Like some viruses, viroids are little more than a strand of genetic material called ribonucleic acid (RNA). Unlike most viral RNAs, viroids can't make proteins, nor do they wear a protective protein shell to avoid being torn apart by a host plant's powerful enzymes.
So how do these naked RNA pathogens still manage to cause disease in susceptible plants and crops like potatoes, tomatoes, and certain fruit trees?
"They must possess some characteristic that allows them to masquerade as a normal component of the host cell," muses Robert Owens, a chemist at ARS' Molecular Plant Pathology Laboratory in Beltsville, Maryland.
There, along with ARS plant pathologist Rosemarie Hammond and other colleagues, Owens is conducting basic research with threefold intent:
Owens says the work complements earlier studies that resulted in a widely used dot-blot test for detecting viroids (see "Tracking the Elusive Viroid," Agricultural Research, May 1989, p. 4). Currently, Owens, Hammond, and Oklahoma State University colleague Biao Ding are running experiments to identify the molecular pathways by which viroids move from cell to cell and cross the cytoplasm that surrounds the cells' nuclei. For it's there that most viroids replicate and—depending on the host plant—trigger a biochemical chain of events that leads to disease symptoms, like stunted growth.
Hunting the viroid in its natural habitat, the nucleus, requires an array of high-tech tools, including DNA cloning, fluorescent labeling, microinjection, and viral vectors.
At the heart of all this activity is the potato spindle tuber viroid (PSTVd), which the scientists use in their experiments. The 1971 discovery of PSTVd by ARS plant pathologist Theodor O. Diener, now retired, was a major breakthrough in 20th century biological research.
Hammond's experiments with PSTVd today include searching for targeting signals that the pathogen uses to hitch a ride into the nuclei of tomato and tobacco plant cells.
Unlike plant viruses, the viroid doesn't produce a specialized movement protein. Movement proteins help viruses move from cell to cell as well as long distances through the plant's phloem, or nutrient transport system.
Without movement proteins, or viruses on which to hitchhike, how then does the viroid still get into the nucleus? "There's something that pulls the viroid into the nucleus and escorts it back out," says Robert E. Davis, who leads the lab where Hammond and Owens work.
"We know the viroid doesn't make any proteins itself," Davis adds, "so it's from the plant—something it's capable of making itself."
To find that something, Hammond and colleague Yan Zhao designed an experiment in which a potato virus shuttles the viroid into the cytoplasm. The viroid is embedded in a reporter gene that encodes green fluorescent protein, a fluorescent marker. Another piece of RNA, called an intron, blocks translation of messenger RNA for the protein while in the cytoplasm.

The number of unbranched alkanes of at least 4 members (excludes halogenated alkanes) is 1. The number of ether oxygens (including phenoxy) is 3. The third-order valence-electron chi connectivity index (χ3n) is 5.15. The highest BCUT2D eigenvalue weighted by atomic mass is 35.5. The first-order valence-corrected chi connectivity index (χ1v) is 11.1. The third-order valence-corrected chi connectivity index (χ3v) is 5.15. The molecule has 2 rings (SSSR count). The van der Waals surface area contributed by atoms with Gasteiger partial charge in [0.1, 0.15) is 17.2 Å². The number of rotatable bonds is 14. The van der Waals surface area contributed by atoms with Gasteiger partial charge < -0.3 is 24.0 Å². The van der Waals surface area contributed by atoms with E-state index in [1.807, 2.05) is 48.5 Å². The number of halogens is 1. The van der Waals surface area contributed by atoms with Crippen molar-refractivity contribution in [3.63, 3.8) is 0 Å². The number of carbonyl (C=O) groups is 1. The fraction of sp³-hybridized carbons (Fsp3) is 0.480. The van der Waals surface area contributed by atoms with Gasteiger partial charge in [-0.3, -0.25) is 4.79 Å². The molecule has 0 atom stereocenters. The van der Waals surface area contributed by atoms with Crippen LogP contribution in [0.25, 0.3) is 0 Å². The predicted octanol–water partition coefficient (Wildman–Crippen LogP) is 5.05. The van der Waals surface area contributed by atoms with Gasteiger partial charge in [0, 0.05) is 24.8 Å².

This enables scientists to monitor the viroid's movement into the nucleus. Once there, the intron is excised, and the functional mRNA for the protein can return to the cytoplasm.
Hammond says the plan is to repeat the experiment, each time removing more of the viroid's 359 nucleotides. Eventually they hope to pare it down to its barest essentials—namely the specific set of signals involved in targeting viroid RNAs into the nucleus.
Also of interest is determining whether certain cellular components are involved in the onset of viroid disease symptoms.
Experiments with transgenic tomatoes, for example, may reveal whether stunted growth is a reaction of certain signaling proteins called protein kinases (PK) to viroid infection.
By reducing expression of the plant's PK-making genes with antisense techniques, "what we find is less stunting upon viroid infection, which may give some evidence that protein kinases may be involved," Hammond reports.
The scientists hope their experiments will set the stage for genetically engineering plants that make a molecule to block the viroid's access to the nucleus. In theory, the viroid should then be unable to replicate and spread. "You don't necessarily have to produce total immunity to viroid infection," says Owens. "Simply blocking long-distance movement would be enough to localize infection."
Whether hindering the viroid or harnessing it for citrus dwarfing, Davis says the key question to answer is: "What part of the viroid molecule is responsible?"—By Jan Suszkiw, Agricultural Research Service Information Staff.
This research is part of Plant Diseases, an ARS National Program (#303) described on the World Wide Web at http://www.nps.ars.usda.gov/programs/cppvs.htm.
Robert E. Davis, Rosemarie Hammond, Robert A. Owens, and Yan Zhao are at the USDA-ARS Molecular Plant Pathology Laboratory, 10300 Baltimore Ave., Bldg. 011A, Room 252, Beltsville, MD 20705; phone (301) 504-5745, fax (301) 504-5449.
"VIROIDS!—From Scourge to Boon in the 21st Century?" was published in the December 1999 issue of Agricultural Research magazine.